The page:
By Daniel N.
Poised to dominate the next parliament, Egypt’s Islamists have been provided with an opportunity to rid the SCAF of its remaining political clout.
What began last Friday as another provocation by the usual revolutionary trouble makers has quickly evolved into a stark display of the SCAF’s brutality, to which all Egyptians can identify with. Friday’s unrest spiraled out of control in nearly the same fashion as the November 18 protests, which nearly compromised the first round of parliamentary elections. The unrest began when the military attempted to attack a distinct group of anti-regime holdouts, this time in front of the Cabinet building. Like the last round which erupted at Tahrir Square, activists flooded images of police brutality on social media through their camera phones, enraging and rallying area youth to join the ensuing riots.
Like the previous round of unrest, the Muslim Brotherhood and other influential factions have stood silent, refraining from sending their supporters into the streets, only issuing generalized condemnations and calling for a halt to violence. Despite the fact that the November unrest began after a mass Brotherhood-led anti-SCAF rally, the ensuing riots by revolutionary youth groups threatened to derail the much anticipated parliamentary elections.
The results of the first two rounds proved that the Brotherhood’s patience paid off, with their Freedom and Justice Party (FJP) sweeping polled governorates, emerging with nearly 50 percent of the vote. Throughout the entire process, the SCAF’s soldiers and security forces were on guard to ensure stability, preventing much anticipated widespread unrest.
This ironic quandary shows that, despite their ongoing rivalry for influence over future governance in Egypt, the Muslim Brotherhood and the SCAF still very much need each other, at least until the end of the volatile election period. While the Brotherhood requires the SCAF ensure the legitimacy of elections by maintaining stability, the SCAF counts on the Brotherhood to keep its large constituency from rising up against the country’s dire economic situation.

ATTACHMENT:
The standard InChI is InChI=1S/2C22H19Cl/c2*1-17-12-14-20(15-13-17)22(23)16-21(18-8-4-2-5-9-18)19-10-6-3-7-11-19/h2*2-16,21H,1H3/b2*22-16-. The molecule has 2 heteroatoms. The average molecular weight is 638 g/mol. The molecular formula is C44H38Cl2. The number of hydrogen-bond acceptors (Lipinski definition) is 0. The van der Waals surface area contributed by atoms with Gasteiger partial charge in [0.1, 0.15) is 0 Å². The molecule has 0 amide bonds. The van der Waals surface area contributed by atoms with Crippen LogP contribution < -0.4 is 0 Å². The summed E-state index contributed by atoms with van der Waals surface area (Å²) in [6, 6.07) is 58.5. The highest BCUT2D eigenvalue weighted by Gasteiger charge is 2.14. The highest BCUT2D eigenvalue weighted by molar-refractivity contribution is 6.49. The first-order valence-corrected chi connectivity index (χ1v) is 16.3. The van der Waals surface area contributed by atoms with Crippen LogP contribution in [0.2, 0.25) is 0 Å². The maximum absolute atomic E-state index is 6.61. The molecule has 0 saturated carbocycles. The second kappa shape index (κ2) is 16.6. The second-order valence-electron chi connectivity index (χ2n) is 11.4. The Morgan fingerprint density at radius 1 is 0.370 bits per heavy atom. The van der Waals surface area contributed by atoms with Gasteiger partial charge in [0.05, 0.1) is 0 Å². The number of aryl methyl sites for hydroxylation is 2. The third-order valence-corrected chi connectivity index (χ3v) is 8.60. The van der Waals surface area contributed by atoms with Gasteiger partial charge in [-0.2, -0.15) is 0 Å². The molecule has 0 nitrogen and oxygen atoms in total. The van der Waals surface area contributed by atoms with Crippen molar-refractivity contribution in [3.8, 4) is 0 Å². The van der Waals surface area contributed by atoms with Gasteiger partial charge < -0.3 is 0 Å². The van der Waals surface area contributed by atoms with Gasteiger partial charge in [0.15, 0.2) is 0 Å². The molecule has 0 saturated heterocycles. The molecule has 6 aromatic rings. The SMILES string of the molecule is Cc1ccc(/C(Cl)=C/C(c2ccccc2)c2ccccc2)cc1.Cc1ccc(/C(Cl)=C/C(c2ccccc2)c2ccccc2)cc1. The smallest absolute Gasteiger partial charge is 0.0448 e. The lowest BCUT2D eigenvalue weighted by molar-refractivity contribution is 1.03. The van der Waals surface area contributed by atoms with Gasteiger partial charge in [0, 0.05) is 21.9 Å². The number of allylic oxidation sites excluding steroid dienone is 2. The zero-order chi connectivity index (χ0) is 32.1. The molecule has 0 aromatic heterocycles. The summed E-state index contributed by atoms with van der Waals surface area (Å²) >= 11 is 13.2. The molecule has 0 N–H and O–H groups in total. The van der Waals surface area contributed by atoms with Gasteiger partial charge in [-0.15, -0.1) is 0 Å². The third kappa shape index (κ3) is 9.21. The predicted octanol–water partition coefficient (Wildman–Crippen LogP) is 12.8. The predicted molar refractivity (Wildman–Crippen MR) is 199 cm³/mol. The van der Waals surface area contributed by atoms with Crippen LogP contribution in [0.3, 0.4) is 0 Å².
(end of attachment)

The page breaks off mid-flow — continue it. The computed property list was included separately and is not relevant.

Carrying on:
When the last round of anti-SCAF unrest gave way to election fervor, the SCAF attempted to capitalize on the Brotherhoods incapacity to protest, hinting that it would retain its influence on the drafting of a future constitution. Instead of directly imposing its will through the recently reshuffled cabinet, the SCAF created a so-called “Advisory Council”, consisting of influential politicians and mandated to oversee the drafting of the nation’s future constitution. Indeed, the SCAF’s performance in providing security during parliamentary elections did seem to restore much needed faith amongst the average Egyptian, after months of instability.
The recent outbreak of violence in Downtown Cairo has threatened to compromise the remaining political clout left with Egypt’s once popular military leadership. Without this support, the SCAF would have an especially difficult time securing its influence in the future governance of Egypt, especially in the face of an Islamist-dominated parliament.
Unfortunately for the SCAF, the viral images of security forces attacking unarmed female activists have rallied the rest of the country when they otherwise wouldn’t have. While the protesters in Qasr Al Aini Street belong to a fringe group of activists who demand a complete transfer of power, the majority of Egypt much still supports the SCAF for its crucial role in providing security.
Despite that support, the issue of unchecked police brutality was a hallmark of the Mubarak regime, with one January 2011 murder in Alexandria acting as the spark for the revolution which led to his ousting. As images of soldiers as well as much hated policemen attacking protesters disseminate, the distinction between the SCAF and the old regime becomes less and less clear for many Egyptians.
With just one round of elections standing in the way of victory, the Muslim Brotherhood has been provided with an opportunity to prevent the SCAF from becoming a nuisance to its future rule. Should the Brotherhood leadership decide to give backing to the current protests, it would significantly increase pressure on the SCAF to concede nearly any reforms demanded by protesters. In addition to their ability to mass thousands of supporters for demonstrations, the Brotherhood also controls professional syndicates and unions across Egypt, having swept internal elections held since the revolution. It was this multi-faceted protest movement which led to the ousting of the old regime, as the country’s military leadership disposed of Mubarak in order to stave off a collapse of the country.
Only now, Egypt is far more divided, meaning a Brotherhood-led attempt to strip the SCAF from power may lead to even further unrest. The small but influential liberal section of Egyptian society very much fears the advent of an Islamist takeover along with the SCAF as the most powerful force, which has an interest in preserving a secular future for the state.
As was the case in November, the Brotherhood’s refraining from supporting protests may well deem them ineffective. Allowing the protests to die is to gamble on the notion that the SCAF will not challenge an Islamist-led parliament by encroaching on the constitution. With the Brotherhood’s painstaking 80-year push for power geared to end in just one more round of parliamentary elections, it seems as though this tempting opportunity may just have to be passed up.
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